Experiment 1 Physics Lab

Topics: Measurement, Measuring instrument, Observational error Pages: 9 (2045 words) Published: January 14, 2013
Experiment 1: Error, Uncertainties and Measurements
Laboratory Report

Jan Luke Mendoza, Alexis Vienne Munar, Paula Murakami, Giorla Joanne Negre

Department of Math and Physics
College of Science, University of Santo Tomas
Espana, Manila

Throughout the experiment the main goal is to find out about the realities in taking measurements, that is, that there will always be an uncertainty for each acquired value. And to find out and recognize these uncertainties was handled in the experiment. Tools of measurement were also introduced to the students and principles for accurate measurement were tackled to educate the individuals on how to get measurements with the least percentage of error with uncertainties.

1. Introduction
Throughout history, man has made and used various tools for measuring. It evolved from using their body parts to using daily objects then in formulating specific tools for measurement. Along with these innovations came the credibility of each measurement. It was then called to as measurement uncertainties. In the later years, systems of solutions are made in order to justify measurements in terms of accuracy and precision. From these solutions can errors be also known and calculated, thus are also prevented and minimized in the process. Measurement uncertainty arises from the lack of knowledge of how sure or accurate a measurement is. This produces a non- negative variation of results which can be compared from a true and accepted value. Accuracy refers to how close a measurement is to its accepted and real value while precision is defined as how different separate measurements with unchanged variables are showing the same values of results. Speaking of errors in relation to measurements, there are two classified namely, random errors and systematic errors. Random errors are from either environmental or manual (from the tool used) factors. These are unexpected since these arise from technicalities of the environment and also of the tools used. Systematic errors are mainly from the tool. It may either be because the tool has problems functioning well or if the tool was used improperly. This experiment aims to give the students the opportunity to study errors and how they propagate in simple experiment. It determines the average deviation of a set of experimental values and determine the mean of a set of experimental values as well as set of average deviation of the mean. Its objective also covers the familiarization of the students with the vernier caliper, micrometer caliper and the foot rule. To compare the accuracy of these measuring devices and to determine the density of an object given its mass and dimensions are also recognized as the experiment’s goals and objectives.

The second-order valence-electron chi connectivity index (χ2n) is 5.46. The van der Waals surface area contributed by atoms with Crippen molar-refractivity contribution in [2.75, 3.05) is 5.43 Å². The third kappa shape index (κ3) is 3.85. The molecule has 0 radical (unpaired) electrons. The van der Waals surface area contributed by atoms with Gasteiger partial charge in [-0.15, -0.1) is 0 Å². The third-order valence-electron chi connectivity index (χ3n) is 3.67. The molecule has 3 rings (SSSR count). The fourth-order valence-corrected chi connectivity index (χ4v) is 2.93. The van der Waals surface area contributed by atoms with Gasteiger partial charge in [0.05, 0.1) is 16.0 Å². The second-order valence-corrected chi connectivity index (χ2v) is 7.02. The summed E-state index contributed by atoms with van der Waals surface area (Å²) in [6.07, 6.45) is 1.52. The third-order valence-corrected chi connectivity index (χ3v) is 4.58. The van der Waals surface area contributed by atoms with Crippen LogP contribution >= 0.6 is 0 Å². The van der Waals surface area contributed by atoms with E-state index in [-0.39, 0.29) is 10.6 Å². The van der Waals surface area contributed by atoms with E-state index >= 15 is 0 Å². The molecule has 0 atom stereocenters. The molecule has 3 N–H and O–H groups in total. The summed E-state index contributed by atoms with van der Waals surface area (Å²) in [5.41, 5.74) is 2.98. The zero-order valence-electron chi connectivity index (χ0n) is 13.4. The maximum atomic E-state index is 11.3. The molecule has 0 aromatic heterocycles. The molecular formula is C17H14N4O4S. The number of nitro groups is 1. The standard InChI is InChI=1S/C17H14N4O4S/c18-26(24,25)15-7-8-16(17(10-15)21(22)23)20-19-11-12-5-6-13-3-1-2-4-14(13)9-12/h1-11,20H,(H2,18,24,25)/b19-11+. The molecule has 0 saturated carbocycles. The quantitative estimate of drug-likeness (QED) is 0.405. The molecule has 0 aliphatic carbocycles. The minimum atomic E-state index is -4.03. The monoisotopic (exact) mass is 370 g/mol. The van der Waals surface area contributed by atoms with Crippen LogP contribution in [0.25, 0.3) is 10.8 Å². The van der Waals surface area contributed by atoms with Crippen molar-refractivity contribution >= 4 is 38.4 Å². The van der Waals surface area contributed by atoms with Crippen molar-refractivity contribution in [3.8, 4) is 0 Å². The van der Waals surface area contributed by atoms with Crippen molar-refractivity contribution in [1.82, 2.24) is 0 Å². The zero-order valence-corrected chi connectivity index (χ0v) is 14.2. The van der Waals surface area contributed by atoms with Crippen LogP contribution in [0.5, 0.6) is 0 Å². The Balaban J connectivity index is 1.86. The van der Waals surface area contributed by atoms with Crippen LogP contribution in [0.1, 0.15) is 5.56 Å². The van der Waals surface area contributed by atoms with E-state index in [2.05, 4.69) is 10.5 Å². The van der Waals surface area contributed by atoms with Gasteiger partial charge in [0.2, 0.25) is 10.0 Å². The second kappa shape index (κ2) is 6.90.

2. Theory
When taking measurements, we always encounter numbers which not in their most precise and accurate measurement and in these situations, the rules on the significant figures apply. Significant figures are important especially in determining how accurate a measurement can be. It tells whether a digit tallied or written is accurate or is just simply estimated. Its use is to decrease the percentage of error that will be encountered in the future, especially when doing experimental activities. The rules on significant figures tell that zeros play important and varying roles. Non-zero digits are to be considered significant along with zeros between these non-zero digits. Propagation of errors occurs when there are factors occurring that affect the accuracy and precision of each measurement. Errors occur either from the one getting the measurement, or from the measurement tool’s specifications. Here is the formula used in this exercise in getting the % error in the measurements: {experimental value – experimental value} *100

Accepted value

% error =

Least count represents the most accurate measurement a device can determine. It is shown as the least difference of each of the lines or subdivision...

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